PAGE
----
It’s officially May, the month that Microsoft typically releases its spring Windows 10 release. The new version, known as version 1903, should be rolling out to customers shortly. One of the welcome changes in version 1903 is that all users, including Windows Home users, will be able to delay the installation of future Microsoft patches (highly recommended best practice).
Many small businesses use Microsoft Office 365 for the applications, including Exchange 365 email server. One of the benefits of Office 365 is that it is cloud based: users don’t have to worry about buying/maintaining a physical server and keeping the software up to date. At least one user in each organization will have administrator rights in Office 365, which will allow administrators to add/delete users, enable/disable applications, create Teams, etc. As Office 365 has grown in popularity, it has also become a prime target for hackers. If a hacker can compromise an Office 365 administrator account, they can wreak havoc on your data by deleting mailboxes, adding user licenses, etc. It is strongly recommended that you enable multi-factor authentication (MFA is when one logs in and a code is sent to your mobile device) to protect your administrator accounts and Office 365 security.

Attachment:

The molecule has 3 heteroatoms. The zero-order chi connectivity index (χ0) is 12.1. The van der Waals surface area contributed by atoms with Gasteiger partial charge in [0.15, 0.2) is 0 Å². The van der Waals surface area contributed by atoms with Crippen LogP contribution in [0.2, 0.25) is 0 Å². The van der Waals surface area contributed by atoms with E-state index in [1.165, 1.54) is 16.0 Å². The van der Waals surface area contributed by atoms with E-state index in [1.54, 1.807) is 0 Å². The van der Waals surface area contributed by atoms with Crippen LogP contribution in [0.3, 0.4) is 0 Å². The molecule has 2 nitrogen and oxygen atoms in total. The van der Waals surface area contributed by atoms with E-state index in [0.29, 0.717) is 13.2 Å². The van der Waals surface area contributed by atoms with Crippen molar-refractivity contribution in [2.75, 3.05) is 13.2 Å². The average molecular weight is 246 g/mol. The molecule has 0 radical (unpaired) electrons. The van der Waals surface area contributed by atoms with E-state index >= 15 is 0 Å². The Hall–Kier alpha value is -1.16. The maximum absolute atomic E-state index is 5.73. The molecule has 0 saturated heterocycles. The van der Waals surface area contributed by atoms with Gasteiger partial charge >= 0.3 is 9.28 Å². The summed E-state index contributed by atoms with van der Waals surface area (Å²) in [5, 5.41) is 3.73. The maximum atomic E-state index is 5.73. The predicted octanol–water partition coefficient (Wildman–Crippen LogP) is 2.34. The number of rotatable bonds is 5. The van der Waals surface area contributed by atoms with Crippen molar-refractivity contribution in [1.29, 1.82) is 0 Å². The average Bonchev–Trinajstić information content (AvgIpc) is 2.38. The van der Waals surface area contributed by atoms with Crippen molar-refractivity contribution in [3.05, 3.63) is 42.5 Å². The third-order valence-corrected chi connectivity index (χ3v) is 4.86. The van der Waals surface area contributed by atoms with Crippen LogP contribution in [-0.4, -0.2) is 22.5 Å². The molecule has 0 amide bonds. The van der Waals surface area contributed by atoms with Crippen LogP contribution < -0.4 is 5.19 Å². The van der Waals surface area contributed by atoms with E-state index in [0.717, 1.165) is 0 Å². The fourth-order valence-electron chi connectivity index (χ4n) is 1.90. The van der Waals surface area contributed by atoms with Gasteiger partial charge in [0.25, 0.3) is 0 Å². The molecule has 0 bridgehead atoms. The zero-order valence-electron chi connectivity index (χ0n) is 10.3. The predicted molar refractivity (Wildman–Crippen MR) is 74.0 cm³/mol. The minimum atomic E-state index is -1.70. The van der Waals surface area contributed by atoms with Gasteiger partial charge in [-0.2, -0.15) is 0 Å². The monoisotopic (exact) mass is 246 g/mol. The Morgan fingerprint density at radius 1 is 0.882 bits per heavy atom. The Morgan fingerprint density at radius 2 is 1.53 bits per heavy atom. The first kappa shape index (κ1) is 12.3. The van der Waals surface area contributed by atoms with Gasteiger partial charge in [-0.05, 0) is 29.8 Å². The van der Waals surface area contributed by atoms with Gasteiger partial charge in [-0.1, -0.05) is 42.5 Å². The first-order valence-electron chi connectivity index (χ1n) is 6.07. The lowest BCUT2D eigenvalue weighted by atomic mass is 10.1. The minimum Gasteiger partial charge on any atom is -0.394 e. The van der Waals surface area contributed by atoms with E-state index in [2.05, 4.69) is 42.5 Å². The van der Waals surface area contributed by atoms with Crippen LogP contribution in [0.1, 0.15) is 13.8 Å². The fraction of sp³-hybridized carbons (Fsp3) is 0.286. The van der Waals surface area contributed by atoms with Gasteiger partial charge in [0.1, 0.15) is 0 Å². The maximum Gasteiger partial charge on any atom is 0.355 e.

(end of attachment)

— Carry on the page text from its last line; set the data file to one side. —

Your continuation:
Speaking of security, Microsoft issued critical patches this week for older unsupported operating systems (Windows XP, Windows 7 and Windows 8). The security patch prevents a vulnerability that will allow malware to spread from computer to computer. Users running these older Windows versions should immediately update their computers to protect themselves and their data. When Microsoft releases a security patch for older systems, it is indication that this worm has the potential to be a worldwide problem so close this loophole now.